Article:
Obtaining a driver's license is every teenager's dream. What is not however is the countless hours of sitting in a classroom or on a computer, learning all the rules necessary to become a safe driver. That is the reason, officials in the West African country of Sierra Leone have conjured up an innovative board game.
Described as a cross between Monopoly, Chutes and Ladders and Scrabble, 'The Drivers Way' mimics road rules by embodying many real-life situations that drivers face. Using pieces that are modeled after classic cars and a 'traffic light' for dice, players have to tackle tests that include obeying road signs and stipulated speed limits, all whilst keeping a vigilant eye on their classic vehicles to ensure that the lights and signals are in perfect working condition. A breach of any kind, results in a hefty fine.
The best part is that aspiring drivers do not have to sit in a classroom to learn the 'rules' - They simply purchase the game for the relatively reasonable price of 60,000 Leones (about $14) and play it in the privacy of their homes for as long as they wish. Once they believe they know all the rules, they simply come to the office, take the test and if they pass, drive home with a valid license. What's even better is that kids as young as ten can start honing in their skills, long before they are eligible to drive. Sarah Bendu, executive director of Sierra Leone's Road Transport Authority who is an avid fan of the game, believes that it will result in some real strong drivers.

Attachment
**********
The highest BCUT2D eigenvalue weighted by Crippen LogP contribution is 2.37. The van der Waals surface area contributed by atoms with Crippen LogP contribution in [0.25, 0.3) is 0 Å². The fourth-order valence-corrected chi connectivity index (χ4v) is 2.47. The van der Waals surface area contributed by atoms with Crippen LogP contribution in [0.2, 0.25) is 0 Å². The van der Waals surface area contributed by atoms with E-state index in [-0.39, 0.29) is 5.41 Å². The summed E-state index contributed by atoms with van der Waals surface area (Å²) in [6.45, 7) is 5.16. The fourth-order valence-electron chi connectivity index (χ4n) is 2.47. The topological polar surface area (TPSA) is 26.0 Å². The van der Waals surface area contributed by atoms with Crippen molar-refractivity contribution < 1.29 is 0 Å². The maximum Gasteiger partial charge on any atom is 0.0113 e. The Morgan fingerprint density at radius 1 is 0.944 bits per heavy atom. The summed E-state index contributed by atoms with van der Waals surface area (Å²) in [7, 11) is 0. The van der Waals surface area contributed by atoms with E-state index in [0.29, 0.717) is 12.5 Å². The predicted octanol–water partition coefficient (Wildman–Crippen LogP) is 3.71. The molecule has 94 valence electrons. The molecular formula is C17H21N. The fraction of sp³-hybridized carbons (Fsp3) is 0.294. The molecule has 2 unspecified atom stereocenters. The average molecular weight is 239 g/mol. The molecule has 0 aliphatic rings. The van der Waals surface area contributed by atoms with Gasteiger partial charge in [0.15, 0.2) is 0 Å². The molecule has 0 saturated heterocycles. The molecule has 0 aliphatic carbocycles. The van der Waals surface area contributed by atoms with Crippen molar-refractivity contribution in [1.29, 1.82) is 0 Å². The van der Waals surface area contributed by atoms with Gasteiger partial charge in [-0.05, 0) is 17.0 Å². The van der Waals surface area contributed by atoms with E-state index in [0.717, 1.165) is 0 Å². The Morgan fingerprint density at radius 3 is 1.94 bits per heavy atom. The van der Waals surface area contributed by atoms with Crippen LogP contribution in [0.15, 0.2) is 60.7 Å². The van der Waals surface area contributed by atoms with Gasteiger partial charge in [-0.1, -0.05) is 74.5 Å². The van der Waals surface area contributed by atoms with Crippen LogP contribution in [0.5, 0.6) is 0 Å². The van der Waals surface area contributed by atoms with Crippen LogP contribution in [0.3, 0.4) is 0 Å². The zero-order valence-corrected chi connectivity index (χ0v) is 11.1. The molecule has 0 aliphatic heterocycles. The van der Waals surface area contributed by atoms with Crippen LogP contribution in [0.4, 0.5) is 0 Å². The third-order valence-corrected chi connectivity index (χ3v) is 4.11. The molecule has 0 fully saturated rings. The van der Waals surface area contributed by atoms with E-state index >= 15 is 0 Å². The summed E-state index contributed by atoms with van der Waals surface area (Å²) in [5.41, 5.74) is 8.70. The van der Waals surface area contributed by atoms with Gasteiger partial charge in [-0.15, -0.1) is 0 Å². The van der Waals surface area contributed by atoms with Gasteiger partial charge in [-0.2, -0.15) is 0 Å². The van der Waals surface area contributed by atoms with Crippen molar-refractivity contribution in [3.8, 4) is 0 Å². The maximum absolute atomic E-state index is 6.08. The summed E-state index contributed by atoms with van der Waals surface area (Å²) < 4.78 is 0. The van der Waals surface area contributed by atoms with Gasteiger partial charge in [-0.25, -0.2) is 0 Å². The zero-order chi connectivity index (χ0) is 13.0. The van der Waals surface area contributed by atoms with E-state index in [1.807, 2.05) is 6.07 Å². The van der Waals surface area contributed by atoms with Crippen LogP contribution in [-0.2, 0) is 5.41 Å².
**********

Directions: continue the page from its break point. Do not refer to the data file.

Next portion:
The brainchild of Morie Lenghor, Sierra Leone's Assistant Inspector of Police, 'The Drivers Way' was created as a way to combat the high rate of fatal road accidents in the country. Mr. Lenghor believes that many of them are a result of the drivers simply being ignorant of highway rules that they do not have the patience to learn. They therefore don't know what the right protocol is, even when faced with simple situations like broken traffic lights, which happens to be a frequent occurrence in the country.
Also, given the fact that many of them can bribe their way to a license without even taking a test, does not make things easier. Authorities are hoping that introducing an engaging game aspect will make it more fun and incentivize youngsters to learn the rules. Unfortunately, the officials have not released any pictures of this unusual board game, but we have a feeling that it is pretty cool! Maybe other countries will adopt similar techniques to make 'Driver's Ed' less cumbersome.
Resources: Gizmondo.com, odditycentral.com